• are competent in the arts of speaking and listening, making formal presentations, demonstrating to others and participating in debate.

Spoken Language

We believe that successful literacy learning takes place where teachers and learners are engaged in dialogue about what is being learned. We help children to develop their speaking and listening skills so they can express themselves accurately and fluently. At Cranborne First School, children’s voices are valued and genuine conversations about what is being learned are a regular aspect of everyday discourse. These skills are nurtured throughout our learning and an integral part of our ethos.


016 May 2015 - Cranborne First- by Ash MillsEngaging children in the pleasures of reading ensures that learning to read never becomes a chore and that, every day, no matter what age or stage of development children are at, books are shared for sheer enjoyment. At Cranborne First we provide many opportunities for reading, including shared reading in English lessons, focused daily guided reading sessions, daily discrete phonic sessions and opportunities for group reading discussion and paired or individual reading.

The national curriculum programmes of study for reading at key stages 1 and 2 consist of 2 dimensions:

  • Word reading
  • Comprehension (both listening and reading)

It is essential that teaching focuses on developing children’s competence in both dimensions.  We know the ability to read is fundamental to children’s development as independent learners.

Word reading includes the use of phonics to decode and recognise familiar words on sight.

Phonological awareness is the understanding that the streams of sounds that are contained in words can be separated into distinct sounds, and that language contains units of sound that are smaller than the word.

This means to learn to read, a child must learn the relationship between sounds and letters, the connections between the approximately 44 sounds of spoken English (the phonemes), and the 26 letters of the alphabet (the graphemes). Phonics is the system of ‘blending’ sounds together to read, and ‘segmenting’ sounds to spell. They are both complimentary and interlinking skills that are taught together.

Phonics lessons teach these skills discretely and enable the children to apply them in all their other learning. We use a mixture of different resources and teaching styles to engage and motivate the children, including magnetic boards and letters, whiteboards and pens, games, flashcards and lively visual programs on our Interactive whiteboards. We have phonic based guided reading books for teachers to use with groups when teaching reading and there are some phonic based home readers in book boxes. The teaching is progressive and follows the “Letters and Sounds” programme which is divided into phases. The exact phase your child is working at will depend on their age, stage of development and readiness. You are welcome to ask your child’s class teacher about the phase and letter sounds they are covering. It would be wonderful if you also support and practise at home.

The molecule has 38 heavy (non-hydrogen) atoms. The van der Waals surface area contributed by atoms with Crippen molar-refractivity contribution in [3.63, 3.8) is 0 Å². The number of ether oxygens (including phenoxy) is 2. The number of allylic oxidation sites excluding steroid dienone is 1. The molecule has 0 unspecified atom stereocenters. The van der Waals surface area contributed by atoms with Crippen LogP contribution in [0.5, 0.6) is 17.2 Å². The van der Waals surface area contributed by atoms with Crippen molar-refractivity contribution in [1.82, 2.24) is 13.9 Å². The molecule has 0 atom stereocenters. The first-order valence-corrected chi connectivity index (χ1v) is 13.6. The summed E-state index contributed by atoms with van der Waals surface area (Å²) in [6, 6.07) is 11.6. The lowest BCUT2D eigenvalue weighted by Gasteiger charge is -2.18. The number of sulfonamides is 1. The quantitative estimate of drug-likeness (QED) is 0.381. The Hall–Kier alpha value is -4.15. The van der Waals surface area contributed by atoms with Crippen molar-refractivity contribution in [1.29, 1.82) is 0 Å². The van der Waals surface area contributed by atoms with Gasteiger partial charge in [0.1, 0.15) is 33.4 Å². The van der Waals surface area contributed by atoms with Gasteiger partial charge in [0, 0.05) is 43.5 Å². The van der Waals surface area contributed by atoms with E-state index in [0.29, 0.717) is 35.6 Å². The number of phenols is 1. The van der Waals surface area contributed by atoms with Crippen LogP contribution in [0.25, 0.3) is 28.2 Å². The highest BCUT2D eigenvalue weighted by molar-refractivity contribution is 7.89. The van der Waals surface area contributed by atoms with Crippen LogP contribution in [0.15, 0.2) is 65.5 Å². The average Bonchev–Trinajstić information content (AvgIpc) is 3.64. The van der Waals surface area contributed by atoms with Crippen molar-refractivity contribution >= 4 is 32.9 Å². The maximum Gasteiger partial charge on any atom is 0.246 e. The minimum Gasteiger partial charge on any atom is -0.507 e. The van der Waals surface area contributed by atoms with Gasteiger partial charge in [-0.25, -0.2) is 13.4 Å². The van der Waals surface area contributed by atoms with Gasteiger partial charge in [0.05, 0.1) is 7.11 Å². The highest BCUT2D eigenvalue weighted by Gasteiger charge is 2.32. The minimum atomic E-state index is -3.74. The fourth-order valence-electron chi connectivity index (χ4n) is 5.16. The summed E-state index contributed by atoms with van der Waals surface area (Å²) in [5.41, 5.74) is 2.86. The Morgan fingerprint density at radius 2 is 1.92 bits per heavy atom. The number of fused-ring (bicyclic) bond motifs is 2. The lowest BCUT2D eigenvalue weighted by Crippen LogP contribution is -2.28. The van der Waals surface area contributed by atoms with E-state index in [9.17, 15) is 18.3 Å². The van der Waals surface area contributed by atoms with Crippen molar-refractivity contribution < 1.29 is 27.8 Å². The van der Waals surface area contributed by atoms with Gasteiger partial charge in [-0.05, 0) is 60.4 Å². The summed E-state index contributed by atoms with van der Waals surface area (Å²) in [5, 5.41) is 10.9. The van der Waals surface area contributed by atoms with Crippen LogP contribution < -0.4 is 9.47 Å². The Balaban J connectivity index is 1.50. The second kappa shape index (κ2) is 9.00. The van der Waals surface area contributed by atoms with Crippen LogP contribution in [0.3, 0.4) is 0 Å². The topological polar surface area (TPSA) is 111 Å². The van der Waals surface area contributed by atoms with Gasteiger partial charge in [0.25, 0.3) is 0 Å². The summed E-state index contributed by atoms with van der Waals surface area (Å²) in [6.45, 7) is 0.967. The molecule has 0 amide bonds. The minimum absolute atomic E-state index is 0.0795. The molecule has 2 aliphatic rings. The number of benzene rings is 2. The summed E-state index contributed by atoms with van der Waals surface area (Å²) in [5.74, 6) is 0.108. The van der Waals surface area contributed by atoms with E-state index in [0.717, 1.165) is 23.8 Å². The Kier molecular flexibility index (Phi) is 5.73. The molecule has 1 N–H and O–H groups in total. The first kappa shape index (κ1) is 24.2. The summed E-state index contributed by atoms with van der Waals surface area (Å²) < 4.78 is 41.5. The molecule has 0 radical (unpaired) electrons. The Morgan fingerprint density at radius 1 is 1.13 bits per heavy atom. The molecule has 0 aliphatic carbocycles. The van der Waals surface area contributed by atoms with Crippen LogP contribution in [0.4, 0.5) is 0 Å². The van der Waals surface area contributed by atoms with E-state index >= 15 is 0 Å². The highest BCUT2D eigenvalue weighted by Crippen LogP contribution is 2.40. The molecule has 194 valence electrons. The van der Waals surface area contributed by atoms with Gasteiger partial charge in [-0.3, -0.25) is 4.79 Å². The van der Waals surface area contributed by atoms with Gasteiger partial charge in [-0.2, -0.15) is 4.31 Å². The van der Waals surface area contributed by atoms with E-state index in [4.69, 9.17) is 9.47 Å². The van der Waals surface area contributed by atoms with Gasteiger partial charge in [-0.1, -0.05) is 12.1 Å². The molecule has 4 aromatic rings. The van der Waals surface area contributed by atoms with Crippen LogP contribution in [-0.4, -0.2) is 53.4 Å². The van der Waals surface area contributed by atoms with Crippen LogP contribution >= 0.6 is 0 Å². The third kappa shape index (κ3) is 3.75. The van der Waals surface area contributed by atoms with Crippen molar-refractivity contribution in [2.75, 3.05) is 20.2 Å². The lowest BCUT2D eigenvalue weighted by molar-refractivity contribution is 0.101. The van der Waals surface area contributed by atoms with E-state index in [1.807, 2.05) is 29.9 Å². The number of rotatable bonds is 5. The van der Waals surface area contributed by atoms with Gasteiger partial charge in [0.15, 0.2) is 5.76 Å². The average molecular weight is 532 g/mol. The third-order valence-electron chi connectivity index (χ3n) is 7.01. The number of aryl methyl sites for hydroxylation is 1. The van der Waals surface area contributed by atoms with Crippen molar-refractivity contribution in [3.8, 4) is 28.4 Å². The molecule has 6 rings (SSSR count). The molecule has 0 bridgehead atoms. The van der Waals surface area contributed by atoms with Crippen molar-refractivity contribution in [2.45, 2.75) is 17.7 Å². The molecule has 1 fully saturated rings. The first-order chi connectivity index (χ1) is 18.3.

In the Foundation stage the children’ phonologic awareness and phonic knowledge is developed through a multi-sensory approach to teaching phonics following the daily ‘Letters and Sounds’ programme. This phonological development is supported through their guided and home reading books.

In Key Stage 1 discrete, daily planned ‘Letters and Sounds’ lessons are taught. At the end of Year 1 children take part in the National Phonics Screening Assessment.

In Key Stage 2 children still requiring support with their phonics will receive interventions, which aim to support individual needs of children.

To learn more about our approach to Reading through Phonics >> Click here

Reading Comprehension

Children have a greater ability to comprehend texts when they are taught to make connections between what they know and what they are reading. At Cranborne First School, we provide opportunities for discussion in a wide variety of genres – not only narrative, but informational, persuasive and poetic. New vocabulary and technical words are discussed to actively involve the children in learning word meanings, which improves children’s comprehension. As they gain confidence in reading they will acquire the skills to make predictions and inferences from their reading. To further promote the active development of speaking and listening skills throughout the curriculum, the children participate in discussions and debates, where they are given the opportunity to explain their understanding.

Home Reading

Parents play an important role in helping their child to read. Home reading should be a pleasure, not a chore; we therefore try to ensure that children are reading books that are not too challenging at home. They will then be able to read more fluently and use expression when reading. Parents are encouraged to ask their child questions about the book. Each child has a home reading diary in which parents are encouraged to write comments to teachers about the reading at home. Children are given the opportunity to change their reading books on a daily basis.

Guided Reading

175 May 2015 - Cranborne First- by Ash MillsAt Cranborne First School, guided reading is taught daily in small ability groups, where groups of children will discuss a wide range of texts including, fiction, non-fiction, play scripts and poetry. Throughout the week, groups of children will work with the teacher and teaching assistant to further develop their decoding and comprehension skills. Independent activities will also be set to able the children to engage in activities such as book talk with a partner, formal reading comprehension tasks, practising new strategies, presenting a poem or play or reading simply for pleasure.


The programmes of study for writing at key stages 1 and 2 are constructed similarly to those for reading:

  • Transcription (spelling and handwriting)
  • Composition (articulating ideas and structuring them in speech and writing)

Transcription includes Spelling, Grammar, Punctuation and Handwriting.


Spelling is taught through the daily phonics lessons in Reception and Key Stage 1. In Key Stage 2 spelling is taught weekly in the SPAG (Spelling, Punctuation and Grammar lessons).  Weekly spellings are also given as part of Home Learning. They may be linked to topic learning or be specific pattern or spelling rules which the children have been asked to learn.